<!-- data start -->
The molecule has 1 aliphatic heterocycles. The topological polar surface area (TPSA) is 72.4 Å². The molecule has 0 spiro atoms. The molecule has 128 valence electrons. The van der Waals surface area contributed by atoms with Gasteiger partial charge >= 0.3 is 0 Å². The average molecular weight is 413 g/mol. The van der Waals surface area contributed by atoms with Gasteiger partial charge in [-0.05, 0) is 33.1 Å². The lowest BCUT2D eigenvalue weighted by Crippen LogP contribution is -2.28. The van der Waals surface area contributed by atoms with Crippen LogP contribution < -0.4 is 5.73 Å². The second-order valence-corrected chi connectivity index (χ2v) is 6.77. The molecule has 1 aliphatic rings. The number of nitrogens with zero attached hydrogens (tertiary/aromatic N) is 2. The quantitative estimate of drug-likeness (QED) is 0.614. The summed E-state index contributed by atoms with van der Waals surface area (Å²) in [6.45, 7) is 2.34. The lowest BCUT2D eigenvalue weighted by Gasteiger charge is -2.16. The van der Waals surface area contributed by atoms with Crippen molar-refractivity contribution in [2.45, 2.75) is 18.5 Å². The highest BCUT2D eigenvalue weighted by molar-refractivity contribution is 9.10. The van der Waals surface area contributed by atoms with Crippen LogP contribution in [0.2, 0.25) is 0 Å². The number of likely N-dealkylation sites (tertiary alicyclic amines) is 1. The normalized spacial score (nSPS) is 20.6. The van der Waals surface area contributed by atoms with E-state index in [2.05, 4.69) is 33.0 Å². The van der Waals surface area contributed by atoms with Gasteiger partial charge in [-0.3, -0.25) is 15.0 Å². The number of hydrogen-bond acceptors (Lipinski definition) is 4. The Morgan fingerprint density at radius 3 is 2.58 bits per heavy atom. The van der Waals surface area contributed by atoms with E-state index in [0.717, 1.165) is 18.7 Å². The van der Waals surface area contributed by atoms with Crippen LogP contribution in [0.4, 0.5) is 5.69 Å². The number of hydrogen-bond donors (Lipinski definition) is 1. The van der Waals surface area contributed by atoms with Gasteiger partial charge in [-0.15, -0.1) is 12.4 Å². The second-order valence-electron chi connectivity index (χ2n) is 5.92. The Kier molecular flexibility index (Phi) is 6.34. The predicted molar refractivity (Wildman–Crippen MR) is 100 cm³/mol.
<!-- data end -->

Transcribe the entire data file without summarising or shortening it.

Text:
The molecule has 1 aliphatic heterocycles. The topological polar surface area (TPSA) is 72.4 Å². The molecule has 0 spiro atoms. The molecule has 128 valence electrons. The van der Waals surface area contributed by atoms with Gasteiger partial charge >= 0.3 is 0 Å². The average molecular weight is 413 g/mol. The van der Waals surface area contributed by atoms with Gasteiger partial charge in [-0.05, 0) is 33.1 Å². The lowest BCUT2D eigenvalue weighted by Crippen LogP contribution is -2.28. The van der Waals surface area contributed by atoms with Crippen LogP contribution < -0.4 is 5.73 Å². The second-order valence-corrected chi connectivity index (χ2v) is 6.77. The molecule has 1 aliphatic rings. The number of nitrogens with zero attached hydrogens (tertiary/aromatic N) is 2. The quantitative estimate of drug-likeness (QED) is 0.614. The summed E-state index contributed by atoms with van der Waals surface area (Å²) in [6.45, 7) is 2.34. The lowest BCUT2D eigenvalue weighted by Gasteiger charge is -2.16. The van der Waals surface area contributed by atoms with Crippen molar-refractivity contribution in [2.45, 2.75) is 18.5 Å². The highest BCUT2D eigenvalue weighted by molar-refractivity contribution is 9.10. The van der Waals surface area contributed by atoms with Crippen LogP contribution in [0.2, 0.25) is 0 Å². The number of likely N-dealkylation sites (tertiary alicyclic amines) is 1. The normalized spacial score (nSPS) is 20.6. The van der Waals surface area contributed by atoms with E-state index in [2.05, 4.69) is 33.0 Å². The van der Waals surface area contributed by atoms with Gasteiger partial charge in [-0.3, -0.25) is 15.0 Å². The number of hydrogen-bond acceptors (Lipinski definition) is 4. The Morgan fingerprint density at radius 3 is 2.58 bits per heavy atom. The van der Waals surface area contributed by atoms with E-state index in [0.717, 1.165) is 18.7 Å². The van der Waals surface area contributed by atoms with Crippen LogP contribution in [0.4, 0.5) is 5.69 Å². The number of hydrogen-bond donors (Lipinski definition) is 1. The van der Waals surface area contributed by atoms with Gasteiger partial charge in [-0.15, -0.1) is 12.4 Å². The second-order valence-electron chi connectivity index (χ2n) is 5.92. The Kier molecular flexibility index (Phi) is 6.34. The predicted molar refractivity (Wildman–Crippen MR) is 100 cm³/mol.